Fake “glory clouds” of “gold dust” and “angel feathers” (glitter and feathers placed into the ventilation system) released during the worship service as a supposed sign of the presence of the Holy Spirit. I guess Jesus’ promise of the Holy Spirit and the many promises of His presence in the New Testament aren’t good enough.

 

Raising the dead. Oddly enough in this age of everyone making videos of everything and cutting edge medical technology, there’s never been a single medically verified, video evidenced resurrection.

 

Being “drunk in the Spirit”. This is not how you do Acts 2:13-21 or Ephesians 5:18-19, two of the passages the NAR mangles to support this demonic activity, which they blasphemously attribute to the Holy Spirit. (By the way, the guy in this video, Todd Bentley, was commissioned as an “apostle” by Bill Johnson, lead “pastor” of Bethel. And shortly after Todd cheated on his first wife, divorced her, and married the woman he was cheating with, Bill Johnson “restored” him to ministry. You can see video evidence of both of these things here and here.)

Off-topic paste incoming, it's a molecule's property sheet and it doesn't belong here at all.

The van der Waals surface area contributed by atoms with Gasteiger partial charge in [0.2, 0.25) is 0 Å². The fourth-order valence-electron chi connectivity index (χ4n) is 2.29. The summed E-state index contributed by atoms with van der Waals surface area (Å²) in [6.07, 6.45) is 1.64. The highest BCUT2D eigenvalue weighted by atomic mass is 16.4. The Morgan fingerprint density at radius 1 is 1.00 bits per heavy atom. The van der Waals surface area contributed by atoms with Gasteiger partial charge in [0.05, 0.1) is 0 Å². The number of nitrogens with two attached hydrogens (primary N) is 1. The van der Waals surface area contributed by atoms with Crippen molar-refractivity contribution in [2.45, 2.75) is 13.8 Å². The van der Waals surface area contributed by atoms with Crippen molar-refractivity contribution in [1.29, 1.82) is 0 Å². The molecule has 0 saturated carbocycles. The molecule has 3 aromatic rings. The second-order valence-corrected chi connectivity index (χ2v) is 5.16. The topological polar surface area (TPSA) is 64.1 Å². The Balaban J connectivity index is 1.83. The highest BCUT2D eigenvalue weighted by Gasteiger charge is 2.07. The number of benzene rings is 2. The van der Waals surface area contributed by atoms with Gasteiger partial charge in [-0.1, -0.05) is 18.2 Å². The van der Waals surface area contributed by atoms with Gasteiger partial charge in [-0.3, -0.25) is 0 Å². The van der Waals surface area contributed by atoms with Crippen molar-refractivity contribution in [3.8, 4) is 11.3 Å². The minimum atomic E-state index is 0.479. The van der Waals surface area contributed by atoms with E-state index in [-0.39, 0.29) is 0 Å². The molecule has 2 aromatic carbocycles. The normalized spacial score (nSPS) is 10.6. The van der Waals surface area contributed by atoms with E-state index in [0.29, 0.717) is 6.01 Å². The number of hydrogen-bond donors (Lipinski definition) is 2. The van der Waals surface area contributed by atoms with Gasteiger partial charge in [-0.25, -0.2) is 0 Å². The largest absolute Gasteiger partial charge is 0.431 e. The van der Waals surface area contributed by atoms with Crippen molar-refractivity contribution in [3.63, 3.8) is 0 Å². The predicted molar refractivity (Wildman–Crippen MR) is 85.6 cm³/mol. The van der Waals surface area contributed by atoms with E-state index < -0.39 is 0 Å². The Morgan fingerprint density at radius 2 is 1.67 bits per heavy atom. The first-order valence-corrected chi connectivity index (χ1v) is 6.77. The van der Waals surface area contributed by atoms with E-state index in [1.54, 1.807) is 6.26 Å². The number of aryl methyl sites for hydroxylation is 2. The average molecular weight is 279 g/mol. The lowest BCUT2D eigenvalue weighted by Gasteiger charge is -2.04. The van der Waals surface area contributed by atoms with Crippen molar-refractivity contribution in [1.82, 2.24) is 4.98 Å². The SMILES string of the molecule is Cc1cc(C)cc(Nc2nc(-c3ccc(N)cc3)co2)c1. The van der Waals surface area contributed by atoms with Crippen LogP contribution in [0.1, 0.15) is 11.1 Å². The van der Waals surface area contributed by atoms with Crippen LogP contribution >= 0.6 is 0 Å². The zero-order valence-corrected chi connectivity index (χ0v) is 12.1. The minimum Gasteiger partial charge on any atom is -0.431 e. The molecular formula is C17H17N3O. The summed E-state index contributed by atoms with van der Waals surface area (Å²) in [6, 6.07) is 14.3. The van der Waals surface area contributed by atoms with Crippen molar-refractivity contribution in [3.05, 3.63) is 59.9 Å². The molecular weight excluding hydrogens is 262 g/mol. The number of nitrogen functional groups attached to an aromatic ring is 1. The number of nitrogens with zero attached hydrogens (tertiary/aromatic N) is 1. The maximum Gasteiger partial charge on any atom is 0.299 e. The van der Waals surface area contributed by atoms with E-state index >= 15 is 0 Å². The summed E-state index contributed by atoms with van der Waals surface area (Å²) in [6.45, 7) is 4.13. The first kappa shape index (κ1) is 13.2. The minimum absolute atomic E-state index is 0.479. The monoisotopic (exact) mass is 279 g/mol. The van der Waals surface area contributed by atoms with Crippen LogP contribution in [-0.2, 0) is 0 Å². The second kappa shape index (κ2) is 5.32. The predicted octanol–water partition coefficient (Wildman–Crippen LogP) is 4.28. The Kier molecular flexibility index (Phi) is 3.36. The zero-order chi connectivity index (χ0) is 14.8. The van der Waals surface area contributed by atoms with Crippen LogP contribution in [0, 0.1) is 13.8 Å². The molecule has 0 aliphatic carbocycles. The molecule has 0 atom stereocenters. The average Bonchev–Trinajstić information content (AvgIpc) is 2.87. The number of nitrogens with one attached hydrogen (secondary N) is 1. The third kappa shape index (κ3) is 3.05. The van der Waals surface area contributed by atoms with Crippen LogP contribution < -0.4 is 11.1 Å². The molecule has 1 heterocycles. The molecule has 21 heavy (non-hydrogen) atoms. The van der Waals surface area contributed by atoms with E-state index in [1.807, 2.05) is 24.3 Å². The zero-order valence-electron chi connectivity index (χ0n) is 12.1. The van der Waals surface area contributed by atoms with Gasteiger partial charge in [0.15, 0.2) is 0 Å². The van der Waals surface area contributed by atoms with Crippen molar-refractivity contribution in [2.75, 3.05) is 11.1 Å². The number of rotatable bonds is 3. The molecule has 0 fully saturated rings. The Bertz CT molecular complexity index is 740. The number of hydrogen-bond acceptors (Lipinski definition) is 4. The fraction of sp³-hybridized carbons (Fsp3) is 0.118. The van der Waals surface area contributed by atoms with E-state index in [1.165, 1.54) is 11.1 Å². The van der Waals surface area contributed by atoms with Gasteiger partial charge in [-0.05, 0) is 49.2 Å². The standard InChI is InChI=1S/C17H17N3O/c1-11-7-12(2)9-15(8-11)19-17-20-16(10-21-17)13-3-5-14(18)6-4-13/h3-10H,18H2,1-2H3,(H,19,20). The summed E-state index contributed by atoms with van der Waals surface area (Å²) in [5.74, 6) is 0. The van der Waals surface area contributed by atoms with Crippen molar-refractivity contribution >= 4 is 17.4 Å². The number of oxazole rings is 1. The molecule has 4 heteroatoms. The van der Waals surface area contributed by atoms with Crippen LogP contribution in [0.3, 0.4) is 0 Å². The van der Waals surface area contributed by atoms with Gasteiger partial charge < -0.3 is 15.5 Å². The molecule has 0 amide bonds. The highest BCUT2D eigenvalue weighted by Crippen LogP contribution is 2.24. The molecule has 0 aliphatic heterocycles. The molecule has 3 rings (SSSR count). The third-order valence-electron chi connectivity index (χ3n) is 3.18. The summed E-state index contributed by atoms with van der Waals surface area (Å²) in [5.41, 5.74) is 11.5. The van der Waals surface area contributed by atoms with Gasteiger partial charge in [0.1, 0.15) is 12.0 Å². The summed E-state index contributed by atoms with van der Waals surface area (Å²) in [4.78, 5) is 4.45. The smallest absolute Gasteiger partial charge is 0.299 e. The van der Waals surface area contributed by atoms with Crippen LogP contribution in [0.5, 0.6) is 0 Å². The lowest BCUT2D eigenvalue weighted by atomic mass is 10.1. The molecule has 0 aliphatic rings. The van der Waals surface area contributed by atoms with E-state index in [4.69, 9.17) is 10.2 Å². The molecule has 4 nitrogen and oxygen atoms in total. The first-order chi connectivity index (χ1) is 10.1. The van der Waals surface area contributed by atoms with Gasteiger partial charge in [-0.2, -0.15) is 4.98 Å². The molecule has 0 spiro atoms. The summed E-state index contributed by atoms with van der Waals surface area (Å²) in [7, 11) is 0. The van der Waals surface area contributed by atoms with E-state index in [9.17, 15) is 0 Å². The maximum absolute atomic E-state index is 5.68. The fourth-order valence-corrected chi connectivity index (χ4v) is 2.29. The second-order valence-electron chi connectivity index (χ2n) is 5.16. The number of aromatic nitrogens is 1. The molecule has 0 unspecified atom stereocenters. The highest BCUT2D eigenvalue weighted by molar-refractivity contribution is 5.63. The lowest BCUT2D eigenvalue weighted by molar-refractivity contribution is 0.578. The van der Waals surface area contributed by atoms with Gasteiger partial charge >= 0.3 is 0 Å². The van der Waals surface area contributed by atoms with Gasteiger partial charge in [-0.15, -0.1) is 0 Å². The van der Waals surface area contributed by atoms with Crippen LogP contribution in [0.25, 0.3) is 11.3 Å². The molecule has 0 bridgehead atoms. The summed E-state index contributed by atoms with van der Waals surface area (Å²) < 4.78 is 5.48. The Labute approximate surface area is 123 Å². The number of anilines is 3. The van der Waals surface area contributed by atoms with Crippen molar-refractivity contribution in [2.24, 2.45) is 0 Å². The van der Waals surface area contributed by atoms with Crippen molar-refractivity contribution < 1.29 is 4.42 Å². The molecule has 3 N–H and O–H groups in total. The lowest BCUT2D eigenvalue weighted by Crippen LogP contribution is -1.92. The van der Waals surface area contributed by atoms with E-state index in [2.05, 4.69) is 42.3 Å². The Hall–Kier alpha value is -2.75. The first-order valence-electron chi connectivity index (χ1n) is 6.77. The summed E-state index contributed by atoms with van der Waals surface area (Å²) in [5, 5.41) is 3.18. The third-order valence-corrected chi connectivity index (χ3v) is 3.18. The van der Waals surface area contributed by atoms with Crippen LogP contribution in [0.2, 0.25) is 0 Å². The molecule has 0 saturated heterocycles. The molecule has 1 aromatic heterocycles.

And if that’s still not enough for you, there’s fake faith healing (language warning- this was written by a non-Christian who, by the way, did not hear the gospel when she went to Bethel) including kicking people in the face and other forms of assault to “heal” people, grave sucking, and demonic tremoring. Then there are the incidents from overseas that you hear of from time to time such as the South African “pastor” who made his congregation crawl around on the lawn eating grass and drink gasoline to be closer to God, or the Kenyan “pastor” who ordered women to remove their bras and panties before coming to church so God could enter their bodies more easily, or the Zambian prophet who took it a step further and removed a woman’s panties in front of the entire congregation so he could pray over them for her infertility, or the South African woman who died because her “pastor” placed a heavy speaker on top of her and then sat on it to demonstrate God’s power.